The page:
James Pethokoukis

Politics and policy from inside Washington

‘Cut and grow’ is really the only way forward

Jan 4, 2011 20:39 UTC

In theory, at least, the House GOP is exactly right:

The new House Republican majority will use the three weeks before President Obama’s State of the Union address to repeal the healthcare law, cut spending and scrap federal regulations, incoming Majority Leader Eric Cantor  (R-Va.) said Tuesday.

Cantor said Republicans would be “a cut and grow majority,” deploying a new label to define the GOP’s twin goals of reducing government spending while expanding the economy.

The incoming majority leader said that once House Republicans vote next week to repeal the healthcare overhaul, they will move quickly to fulfill their stated commitment to cutting spending to 2008 levels. In the third part of the majority’s opening act, he said, the GOP will target “job-killing” regulations across the federal government. The goal is to lay down a clear marker before Obama addresses the new Congress in his annual State of the Union speech, which is expected to take place the final week of January.

And I hope a big cut in corporate taxes is also on the table.


The TeaOP is exactly wrong, and showing a a stunning amount of hypocrisy, to boot. Throughout the 15-month health reform debate, the TeaOP repeatedly accused Democrats of ramming through the health care bill without going through a bipartisan process, despite the fact that House Democrats held 79 bipartisan hearings and markups since 2008, incorporated Republican amendments, and posted the original House bill online for 30 days.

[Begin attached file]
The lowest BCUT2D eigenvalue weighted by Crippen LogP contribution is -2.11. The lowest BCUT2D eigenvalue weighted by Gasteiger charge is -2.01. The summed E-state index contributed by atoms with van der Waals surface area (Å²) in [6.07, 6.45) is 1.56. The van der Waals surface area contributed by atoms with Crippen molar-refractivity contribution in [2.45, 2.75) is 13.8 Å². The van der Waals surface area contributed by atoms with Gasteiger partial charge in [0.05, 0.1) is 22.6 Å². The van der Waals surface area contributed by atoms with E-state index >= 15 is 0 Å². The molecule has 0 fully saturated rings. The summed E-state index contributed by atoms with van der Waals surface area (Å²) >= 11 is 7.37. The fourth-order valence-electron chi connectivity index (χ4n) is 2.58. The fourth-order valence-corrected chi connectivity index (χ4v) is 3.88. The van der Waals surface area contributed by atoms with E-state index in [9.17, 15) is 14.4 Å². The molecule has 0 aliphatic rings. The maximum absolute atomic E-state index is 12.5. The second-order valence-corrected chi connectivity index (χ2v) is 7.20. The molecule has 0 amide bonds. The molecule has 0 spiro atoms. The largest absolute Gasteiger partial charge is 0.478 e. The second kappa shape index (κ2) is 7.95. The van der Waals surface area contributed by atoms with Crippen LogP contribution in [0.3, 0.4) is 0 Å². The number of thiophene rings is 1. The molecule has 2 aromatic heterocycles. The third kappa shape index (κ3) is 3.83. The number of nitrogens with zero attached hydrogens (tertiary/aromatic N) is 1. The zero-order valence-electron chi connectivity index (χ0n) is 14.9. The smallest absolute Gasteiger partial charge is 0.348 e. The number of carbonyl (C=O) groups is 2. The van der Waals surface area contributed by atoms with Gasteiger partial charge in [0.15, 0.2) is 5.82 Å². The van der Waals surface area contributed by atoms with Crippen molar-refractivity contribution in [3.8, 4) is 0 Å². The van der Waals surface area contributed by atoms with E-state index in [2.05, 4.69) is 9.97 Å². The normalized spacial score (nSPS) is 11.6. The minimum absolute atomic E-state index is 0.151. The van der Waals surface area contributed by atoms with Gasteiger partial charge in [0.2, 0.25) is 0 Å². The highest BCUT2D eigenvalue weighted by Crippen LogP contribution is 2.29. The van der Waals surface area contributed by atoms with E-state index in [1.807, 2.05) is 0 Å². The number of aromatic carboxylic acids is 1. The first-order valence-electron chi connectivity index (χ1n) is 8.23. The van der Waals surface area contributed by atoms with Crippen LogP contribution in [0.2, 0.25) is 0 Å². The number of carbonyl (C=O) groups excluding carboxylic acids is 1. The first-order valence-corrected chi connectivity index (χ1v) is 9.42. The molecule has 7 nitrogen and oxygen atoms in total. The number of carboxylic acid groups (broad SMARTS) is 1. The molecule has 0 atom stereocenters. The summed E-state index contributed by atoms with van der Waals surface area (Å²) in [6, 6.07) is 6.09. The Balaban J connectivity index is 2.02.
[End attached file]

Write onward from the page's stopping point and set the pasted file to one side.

When the House Republican plan to repeal the entirety of the Affordable Care Act comes to the floor next week, Democrats plan to introduce amendments forcing Republicans to vote to scrap specific provisions in the law, all of which happen to be quite popular.

Republicans, not surprisingly, will block efforts to have any amendments.

Remember when Republicans demanded again and again that they be allowed to introduce amendments and generally enjoy an open process while health reform was being debated? For two years, Republicans said it was imperative for the minority to be allowed to offer amendments to legislation … but when it comes time to repeal health care reform, Republicans no longer care about their alleged principles.

But that’s not even the half of it.

For two years, Republicans said all legislation had to be paid for … but when it comes time to repeal health care reform, Republicans no longer care about their alleged principles.

For two years, Republicans said all legislation needed scores from the Congressional Budget Office … but when it comes time to repeal health care reform, Republicans no longer care about their alleged principles.

For two years, Republicans said self-executing rules and bypassing committees were outrageous abuses … but when it comes time to repeal health care reform, Republicans no longer care about their alleged principles.

As if they ever cared.

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Of debt ceilings and budget deals

Jan 4, 2011 17:42 UTC

There’s a big budget deal coming, says NRO’s Daniel Foster:

My argument is dead simple.

P1) The debt ceiling won’t be raised without a ‘yea’ vote from Sen. Lindsey Graham (R., S.C.)

P2) Senator Graham said on Meet the Press that